Page Banner

United States Department of Agriculture

Agricultural Research Service

Related Topics

Research Project: Development and Characterization of a Durum Wheat Reverse/forward Genetics Collection

Location: Cereal Disease Laboratory

Project Number: 5062-21220-021-27
Project Type: Specific Cooperative Agreement

Start Date: Aug 01, 2014
End Date: Jul 31, 2015

Objective:
The objectives of this project are to: 1. Sequence additional 125 mutant lines using the exon capture platform to expand the sequenced TILLING population. 2. Characterize the chemically induced sequence variation in the exons of this population using our available bioinformatics pipeline. 3. Distribute these sequenced mutants and associated sequence data for further use in analysis of wheat disease resistance and other characters of importance. 4. Screen the lines for changes in disease resistance loci. 5. Add all the new mutations to our current mutant database. 6. Identify candidate disease resistance gene(s) for further molecular analysis. 7. Mutant information and seeds from the additional TILLING lines sequenced as part of this SCA will be publicly available.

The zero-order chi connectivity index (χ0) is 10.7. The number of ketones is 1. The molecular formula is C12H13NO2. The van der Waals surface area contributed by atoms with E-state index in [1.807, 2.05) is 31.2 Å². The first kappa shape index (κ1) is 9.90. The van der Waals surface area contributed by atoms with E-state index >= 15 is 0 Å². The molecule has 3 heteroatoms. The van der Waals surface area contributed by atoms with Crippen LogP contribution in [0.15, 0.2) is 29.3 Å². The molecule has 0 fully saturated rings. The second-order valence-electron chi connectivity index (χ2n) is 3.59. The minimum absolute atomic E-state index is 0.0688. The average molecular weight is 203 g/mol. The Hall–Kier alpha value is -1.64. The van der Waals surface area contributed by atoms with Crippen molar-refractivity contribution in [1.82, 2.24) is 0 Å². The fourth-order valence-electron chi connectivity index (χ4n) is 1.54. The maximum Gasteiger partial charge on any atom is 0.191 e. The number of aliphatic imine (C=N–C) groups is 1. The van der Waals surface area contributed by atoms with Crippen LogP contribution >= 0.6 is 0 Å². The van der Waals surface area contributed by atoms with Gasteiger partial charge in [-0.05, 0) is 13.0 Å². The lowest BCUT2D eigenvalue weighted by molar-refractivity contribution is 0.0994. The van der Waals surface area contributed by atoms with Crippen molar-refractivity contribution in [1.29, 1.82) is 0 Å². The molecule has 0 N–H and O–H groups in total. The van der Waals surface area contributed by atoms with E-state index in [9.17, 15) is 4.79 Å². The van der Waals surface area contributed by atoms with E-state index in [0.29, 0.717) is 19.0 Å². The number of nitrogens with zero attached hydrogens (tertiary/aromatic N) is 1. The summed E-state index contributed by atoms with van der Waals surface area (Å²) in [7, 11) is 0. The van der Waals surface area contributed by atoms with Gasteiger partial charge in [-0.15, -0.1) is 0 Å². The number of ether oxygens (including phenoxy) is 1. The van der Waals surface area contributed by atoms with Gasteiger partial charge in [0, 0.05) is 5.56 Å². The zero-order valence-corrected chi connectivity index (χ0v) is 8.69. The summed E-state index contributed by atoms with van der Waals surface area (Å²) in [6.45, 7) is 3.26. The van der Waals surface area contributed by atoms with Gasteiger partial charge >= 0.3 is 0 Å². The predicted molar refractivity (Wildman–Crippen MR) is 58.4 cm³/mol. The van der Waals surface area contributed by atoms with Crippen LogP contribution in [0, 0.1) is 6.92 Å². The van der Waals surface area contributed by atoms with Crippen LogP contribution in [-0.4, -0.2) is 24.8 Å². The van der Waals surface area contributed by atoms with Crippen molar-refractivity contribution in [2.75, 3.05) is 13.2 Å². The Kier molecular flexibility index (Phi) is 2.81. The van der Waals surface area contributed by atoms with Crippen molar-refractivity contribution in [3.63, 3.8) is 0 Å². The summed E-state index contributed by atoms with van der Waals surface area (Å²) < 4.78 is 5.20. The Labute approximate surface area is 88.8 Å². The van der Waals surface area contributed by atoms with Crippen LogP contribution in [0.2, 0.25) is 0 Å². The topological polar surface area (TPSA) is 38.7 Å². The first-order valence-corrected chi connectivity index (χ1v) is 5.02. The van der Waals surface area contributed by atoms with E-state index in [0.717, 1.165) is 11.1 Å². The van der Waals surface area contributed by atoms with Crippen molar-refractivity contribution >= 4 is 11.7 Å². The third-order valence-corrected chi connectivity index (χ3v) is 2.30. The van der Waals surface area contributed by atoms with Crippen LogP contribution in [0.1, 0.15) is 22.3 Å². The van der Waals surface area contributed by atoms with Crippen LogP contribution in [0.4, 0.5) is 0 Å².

Approach:
Durum cultivar Kronos was mutated with EMS that generates either single nucleotide mutations and or small deletions in the genome. The DNA from mutants will be isolated and exomes for about 82,000 genes will be captured using standard protocol. These exomes will then be sequenced and compared with that of parental lines to determine the mutations in each specific lines. These data will be uploaded into a database for easy search of mutations in specific genes. Additionally, the seeds of these lines will be made available for screening against known rust or Fusarium isolates. Any change from the Kronos parent reaction to a disease would indicate a mutation in a gene involved in host-pathogen interaction. These genes can then be identified by looking at the mutations in that specific line. Further analysis by both groups will allow identification of candidate genes and characterization of the molecular pathways. Thus we can easily go from a gene sequence to a phenotype and/or from a phenotype to a gene sequence utilizing this amazing resource.

Last Modified: 10/25/2014
Footer Content Back to Top of Page